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Thomas Butler Gunn Diaries: Volume 13, page 227, September 10-12, 1860

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Identifier: DX02807512

Title: Thomas Butler Gunn Diaries: Volume 13, page 227, September 10-12, 1860

Description: Includes newspaper clipping written by Gunn for the New York World, describing a barbecue for Stephen Douglas.

Transcription:

210

A Democratic Barbecue.

bed, because of the presence of “that ‘ere loafer with his black eye [Fitz James O’Brien],” — which by the way he has got painted.

11. Tuesday. Writing up a column of artist-news till noon, then to the office with it. Free for the rest of the day. Billington up in the afternoon. Writing and drawing (“Nick-nax” block.) [Jesse] Haney to supper and subsequently, till past 10. He came to accompany me in another 4th ward expedition, but the disagreable, half-rainy night deferred it.

12. Wednesday. To the Office. Sent off to Jones’ Wood to report a “Barbecue,” in honor of [Stephen] Douglas and democracy. Rode thither in a crowded 3rd Avenue car, amid the “unterrified” and the unwashed, fellows with dirty teeth and imperfectly-shaven necks. Let my “World” description tell the rest of the details:

[newspaper clipping]

Passing the beggars, the lager bier stalls, the weighing and blowing machines, pedlars of Douglas medals, and venders of miscellaneous merchandise lining the avenues to the grounds, the scene presented on entering was a very lively one, though at that time (12:30), not more than two thousand persons had arrived. As intimated, however, the crowd kept momentarily increasing. Strolling hither and thither, the spectators found more than sufficient means of amusing themselves. There were lager bier stalls, games of chance, four stands for public speaking, the major one gaily decorated with flags and banners, and a good band which played continuously. There was [Charles] Blondin’s rope, stretching over the trees, the daring Frenchman aloft in a box, superintending the fastening of the guys, and his agent whom he carried pick-a-back over Niagara, standing on the grass, obeying his chief’s directions. Best of all there were the preparations for feeding the multitude. These transpired in an open area covering about half an acre, closed in on three sides by trees, and on the fourth by the fence surrounding the “weed.” A stake rail, about three feet high, had been erected to keep off the crowd. Within this were the edibles and their appointed distributors.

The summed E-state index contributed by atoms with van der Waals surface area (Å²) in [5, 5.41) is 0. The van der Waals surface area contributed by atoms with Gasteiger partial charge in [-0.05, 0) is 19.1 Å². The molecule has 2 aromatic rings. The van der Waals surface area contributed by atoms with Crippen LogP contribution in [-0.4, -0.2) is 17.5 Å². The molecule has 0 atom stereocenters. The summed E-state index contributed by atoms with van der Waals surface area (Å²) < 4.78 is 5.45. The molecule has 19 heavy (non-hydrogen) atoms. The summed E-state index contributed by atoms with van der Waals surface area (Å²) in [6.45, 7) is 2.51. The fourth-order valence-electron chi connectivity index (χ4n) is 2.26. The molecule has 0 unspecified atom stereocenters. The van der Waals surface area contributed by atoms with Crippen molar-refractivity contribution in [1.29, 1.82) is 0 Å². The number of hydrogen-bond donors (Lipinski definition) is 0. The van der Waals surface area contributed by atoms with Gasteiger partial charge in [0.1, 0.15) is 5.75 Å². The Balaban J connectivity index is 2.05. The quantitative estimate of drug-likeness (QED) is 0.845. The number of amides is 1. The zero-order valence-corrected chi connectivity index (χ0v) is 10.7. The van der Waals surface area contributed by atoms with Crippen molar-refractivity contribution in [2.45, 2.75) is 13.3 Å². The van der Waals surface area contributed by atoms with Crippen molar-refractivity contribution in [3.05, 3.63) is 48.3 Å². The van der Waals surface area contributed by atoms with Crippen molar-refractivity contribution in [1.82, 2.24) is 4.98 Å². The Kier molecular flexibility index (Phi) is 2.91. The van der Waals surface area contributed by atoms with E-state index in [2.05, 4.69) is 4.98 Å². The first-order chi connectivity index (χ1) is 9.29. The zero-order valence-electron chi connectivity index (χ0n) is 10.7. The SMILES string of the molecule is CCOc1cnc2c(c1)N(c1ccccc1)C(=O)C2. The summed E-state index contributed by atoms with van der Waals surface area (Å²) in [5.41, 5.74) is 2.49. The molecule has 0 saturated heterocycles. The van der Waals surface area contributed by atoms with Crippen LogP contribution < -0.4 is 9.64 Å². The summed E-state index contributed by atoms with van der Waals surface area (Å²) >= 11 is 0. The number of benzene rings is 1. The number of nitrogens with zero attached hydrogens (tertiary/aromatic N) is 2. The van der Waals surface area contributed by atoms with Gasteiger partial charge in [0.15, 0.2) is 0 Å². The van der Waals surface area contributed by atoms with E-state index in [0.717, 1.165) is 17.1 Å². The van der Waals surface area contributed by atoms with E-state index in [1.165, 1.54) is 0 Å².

Such spectators as had felicitated themselves on the prospect of beholding the roasting of an ox, were disappointed. The ox was present, but cut up, dissevered and dissected. A large square hole, excavated in the side of a hill, and a ponderous spit, like a young tree with handles, but the aid of which the carcase, impaled upon the spit, was said to have been roasted, remained, plain to everybody’s view, but these scarcely sufficed to convince the incredu-

coverage:New York, New York, Church Street

Rights: NoC-US

Place:

Dates: 1860-09-10

Type(s): Diary
Page

Maker/Creator: Gunn, Thomas Butler, 1826-1903

Subjects: Food
Diaries
Journalists
Transportation
Barbecuing
Artists
Picnics
Tightrope walking
Niagara Falls (N.Y. and Ont.)
Oxen

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